Retirement in Florida seems to suit George Edmonson about as well as the large Hawaiian shirts that have replaced the white ones he wore for years. And what better to complement an air of relaxation than the enjoyment of a nice cigar?
After smoking for a few years, George, 56, remains a firm believer in Robert Louis Stevenson’s (slightly paraphrased) sentiments: “The world is so full of a number of cigars, I’m sure we should all be as happy as czars.” The list of cigars George enjoys is so long and changes so frequently, he’d be hard pressed to choose a favorite.
As a journalist for nearly 35 years, George’s work ranged from participating in the creation of USA Today to covering the September 11, 2001 attack at the Pentagon. Perhaps his most outstanding accomplishment was that he managed to end up with no unfinished novel yellowing in the bottom desk drawer.
He grew up in Richmond, Virginia at a time when the warm aroma of tobacco wafted freely from warehouses, and the price of a pack of cigarettes and a gallon of gas were roughly the same—around a quarter. Interests nowadays beyond cigars include listening to music (one major recent project was converting his LPs to CDs), reading, relaxing, and trying to learn more about the computer.
Living in Tarpon Springs, Florida, George is in the heart of U.S. cigar country. The Tampa-St. Petersburg area has an abundance of great shops, great selections, and great smokers. In all honesty, that wasn’t what led him to move to the area. But sometimes you just get lucky.
Mark Carlos McGinty is a descendant of Cuban cigar makers and the award-winning author of The Cigar Maker. You can read an excerpt of his book here. His work has appeared in Maybourne Magazine, Cigar City Magazine, Yahoo! Entertainment, and La Gaceta. Mark grew up in Minnesota but spent a good part of his childhood with his Cuban relatives in West Tampa eating ropa vieja and Cuban sandwiches, drinking café con leche and fresh-squeezed orange juice from his grandfather’s tree. His great-aunt rolled cigars for Arturo Fuente so, of course, his favorite cigar is the Arturo Fuente Flor Fina 8-5-8.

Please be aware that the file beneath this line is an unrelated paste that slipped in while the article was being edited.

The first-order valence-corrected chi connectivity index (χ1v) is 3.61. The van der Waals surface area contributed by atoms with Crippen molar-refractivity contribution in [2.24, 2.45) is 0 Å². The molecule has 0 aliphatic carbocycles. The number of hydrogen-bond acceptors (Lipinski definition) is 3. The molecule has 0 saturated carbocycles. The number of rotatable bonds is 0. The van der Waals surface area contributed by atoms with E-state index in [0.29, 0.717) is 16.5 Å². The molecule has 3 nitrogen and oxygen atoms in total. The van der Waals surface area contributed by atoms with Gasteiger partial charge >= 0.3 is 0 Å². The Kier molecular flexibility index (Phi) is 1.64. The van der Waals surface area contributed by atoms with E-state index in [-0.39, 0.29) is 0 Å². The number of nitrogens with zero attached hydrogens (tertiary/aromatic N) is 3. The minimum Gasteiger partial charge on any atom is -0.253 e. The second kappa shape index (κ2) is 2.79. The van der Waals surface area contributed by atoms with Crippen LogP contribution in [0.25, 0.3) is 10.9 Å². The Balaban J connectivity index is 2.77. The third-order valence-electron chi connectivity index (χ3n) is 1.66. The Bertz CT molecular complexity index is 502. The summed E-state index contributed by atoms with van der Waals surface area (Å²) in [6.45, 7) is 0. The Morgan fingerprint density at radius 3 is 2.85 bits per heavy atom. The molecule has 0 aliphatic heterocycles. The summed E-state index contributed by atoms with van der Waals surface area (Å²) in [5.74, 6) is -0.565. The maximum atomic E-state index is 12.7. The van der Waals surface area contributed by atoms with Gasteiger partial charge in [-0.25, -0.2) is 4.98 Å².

Mark spent seven years writing The Cigar Maker, a time when he ate a lot of Cuban food and smoked way too many cigars. Most of those seven years were spent researching the history of Cuba, Tampa, and the cigar industry during the period of 1850–1910. A labor of love with dozens of family anecdotes woven into the story, The Cigar Maker was a finalist at the Indie Excellence Book Awards in 2011, won the Bronze Medal at the Independent Publisher Awards, and was a finalist for ForeWord Magazine’s 2010 Book of the Year. Visit the book’s official website to learn more: www.TheCigarMaker.net.
Mark’s first novel, Elvis and the Blue Moon Conspiracy (Beaver’s Pond Press, 2003), won an Eric Hoffer Book Award Honorable Mention for General Fiction. He graduated from Stetson University in DeLand, Florida, and obtained his master’s degree from Xavier University in Cincinnati. Mark lives in Minneapolis with his wife and daughter and pays close attention to the Minnesota Twins, a subject that could one day warrant its own book.